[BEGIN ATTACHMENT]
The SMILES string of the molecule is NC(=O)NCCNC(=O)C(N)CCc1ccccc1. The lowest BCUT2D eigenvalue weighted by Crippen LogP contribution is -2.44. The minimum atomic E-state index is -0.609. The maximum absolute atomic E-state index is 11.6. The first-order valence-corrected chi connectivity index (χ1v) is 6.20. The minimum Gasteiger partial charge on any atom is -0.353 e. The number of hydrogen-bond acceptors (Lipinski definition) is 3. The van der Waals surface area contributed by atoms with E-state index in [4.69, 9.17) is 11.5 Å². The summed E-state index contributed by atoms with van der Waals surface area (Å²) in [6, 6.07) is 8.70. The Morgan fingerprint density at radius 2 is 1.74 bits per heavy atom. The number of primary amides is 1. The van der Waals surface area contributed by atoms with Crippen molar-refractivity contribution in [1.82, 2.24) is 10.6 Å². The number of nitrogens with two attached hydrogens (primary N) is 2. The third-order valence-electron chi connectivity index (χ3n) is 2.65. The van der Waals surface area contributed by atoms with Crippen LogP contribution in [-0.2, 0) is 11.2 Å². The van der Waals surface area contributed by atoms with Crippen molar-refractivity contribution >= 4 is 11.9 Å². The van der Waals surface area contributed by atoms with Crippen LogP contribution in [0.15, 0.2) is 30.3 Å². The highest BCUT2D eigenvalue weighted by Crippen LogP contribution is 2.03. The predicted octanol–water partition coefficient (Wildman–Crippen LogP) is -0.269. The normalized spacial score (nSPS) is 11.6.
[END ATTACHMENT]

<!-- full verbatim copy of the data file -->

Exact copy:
The SMILES string of the molecule is NC(=O)NCCNC(=O)C(N)CCc1ccccc1. The lowest BCUT2D eigenvalue weighted by Crippen LogP contribution is -2.44. The minimum atomic E-state index is -0.609. The maximum absolute atomic E-state index is 11.6. The first-order valence-corrected chi connectivity index (χ1v) is 6.20. The minimum Gasteiger partial charge on any atom is -0.353 e. The number of hydrogen-bond acceptors (Lipinski definition) is 3. The van der Waals surface area contributed by atoms with E-state index in [4.69, 9.17) is 11.5 Å². The summed E-state index contributed by atoms with van der Waals surface area (Å²) in [6, 6.07) is 8.70. The Morgan fingerprint density at radius 2 is 1.74 bits per heavy atom. The number of primary amides is 1. The van der Waals surface area contributed by atoms with Crippen molar-refractivity contribution in [1.82, 2.24) is 10.6 Å². The number of nitrogens with two attached hydrogens (primary N) is 2. The third-order valence-electron chi connectivity index (χ3n) is 2.65. The van der Waals surface area contributed by atoms with Crippen LogP contribution in [-0.2, 0) is 11.2 Å². The van der Waals surface area contributed by atoms with Crippen molar-refractivity contribution >= 4 is 11.9 Å². The van der Waals surface area contributed by atoms with Crippen LogP contribution in [0.15, 0.2) is 30.3 Å². The highest BCUT2D eigenvalue weighted by Crippen LogP contribution is 2.03. The predicted octanol–water partition coefficient (Wildman–Crippen LogP) is -0.269. The normalized spacial score (nSPS) is 11.6.